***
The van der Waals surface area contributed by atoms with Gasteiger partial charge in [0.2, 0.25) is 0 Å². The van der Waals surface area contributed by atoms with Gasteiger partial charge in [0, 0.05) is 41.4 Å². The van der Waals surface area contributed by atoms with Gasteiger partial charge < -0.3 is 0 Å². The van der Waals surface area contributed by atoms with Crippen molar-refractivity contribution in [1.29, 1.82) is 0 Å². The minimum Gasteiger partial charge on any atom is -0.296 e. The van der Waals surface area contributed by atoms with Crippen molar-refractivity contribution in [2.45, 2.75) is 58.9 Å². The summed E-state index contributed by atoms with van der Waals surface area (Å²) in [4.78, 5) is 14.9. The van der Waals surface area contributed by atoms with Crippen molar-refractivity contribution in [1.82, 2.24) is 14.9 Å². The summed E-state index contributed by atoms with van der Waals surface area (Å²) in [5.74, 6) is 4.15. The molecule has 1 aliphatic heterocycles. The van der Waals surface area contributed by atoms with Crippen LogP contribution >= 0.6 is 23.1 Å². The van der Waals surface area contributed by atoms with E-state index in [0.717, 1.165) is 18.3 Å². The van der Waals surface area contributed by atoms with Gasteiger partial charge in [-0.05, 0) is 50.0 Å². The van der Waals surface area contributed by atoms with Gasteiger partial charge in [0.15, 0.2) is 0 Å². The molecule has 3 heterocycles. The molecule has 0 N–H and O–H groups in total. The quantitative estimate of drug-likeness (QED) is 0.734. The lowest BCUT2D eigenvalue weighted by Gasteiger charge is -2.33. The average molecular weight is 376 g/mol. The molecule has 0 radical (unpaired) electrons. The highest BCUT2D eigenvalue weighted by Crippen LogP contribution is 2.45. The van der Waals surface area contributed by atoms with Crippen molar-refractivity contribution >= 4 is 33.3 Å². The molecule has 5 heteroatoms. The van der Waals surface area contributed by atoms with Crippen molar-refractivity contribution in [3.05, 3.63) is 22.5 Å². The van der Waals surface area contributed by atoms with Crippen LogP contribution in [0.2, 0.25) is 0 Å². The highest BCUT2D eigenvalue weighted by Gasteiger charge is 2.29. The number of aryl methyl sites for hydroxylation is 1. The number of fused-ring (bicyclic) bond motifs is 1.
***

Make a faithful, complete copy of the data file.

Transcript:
The van der Waals surface area contributed by atoms with Gasteiger partial charge in [0.2, 0.25) is 0 Å². The van der Waals surface area contributed by atoms with Gasteiger partial charge in [0, 0.05) is 41.4 Å². The van der Waals surface area contributed by atoms with Gasteiger partial charge < -0.3 is 0 Å². The van der Waals surface area contributed by atoms with Crippen molar-refractivity contribution in [1.29, 1.82) is 0 Å². The minimum Gasteiger partial charge on any atom is -0.296 e. The van der Waals surface area contributed by atoms with Crippen molar-refractivity contribution in [2.45, 2.75) is 58.9 Å². The summed E-state index contributed by atoms with van der Waals surface area (Å²) in [4.78, 5) is 14.9. The van der Waals surface area contributed by atoms with Crippen molar-refractivity contribution in [1.82, 2.24) is 14.9 Å². The summed E-state index contributed by atoms with van der Waals surface area (Å²) in [5.74, 6) is 4.15. The molecule has 1 aliphatic heterocycles. The van der Waals surface area contributed by atoms with Crippen LogP contribution >= 0.6 is 23.1 Å². The van der Waals surface area contributed by atoms with E-state index in [0.717, 1.165) is 18.3 Å². The van der Waals surface area contributed by atoms with Gasteiger partial charge in [-0.05, 0) is 50.0 Å². The van der Waals surface area contributed by atoms with Gasteiger partial charge in [0.15, 0.2) is 0 Å². The molecule has 3 heterocycles. The molecule has 0 N–H and O–H groups in total. The quantitative estimate of drug-likeness (QED) is 0.734. The lowest BCUT2D eigenvalue weighted by Gasteiger charge is -2.33. The average molecular weight is 376 g/mol. The molecule has 0 radical (unpaired) electrons. The highest BCUT2D eigenvalue weighted by Crippen LogP contribution is 2.45. The van der Waals surface area contributed by atoms with Crippen molar-refractivity contribution >= 4 is 33.3 Å². The molecule has 5 heteroatoms. The van der Waals surface area contributed by atoms with Crippen molar-refractivity contribution in [3.05, 3.63) is 22.5 Å². The van der Waals surface area contributed by atoms with Crippen LogP contribution in [0.2, 0.25) is 0 Å². The highest BCUT2D eigenvalue weighted by Gasteiger charge is 2.29. The number of aryl methyl sites for hydroxylation is 1. The number of fused-ring (bicyclic) bond motifs is 1.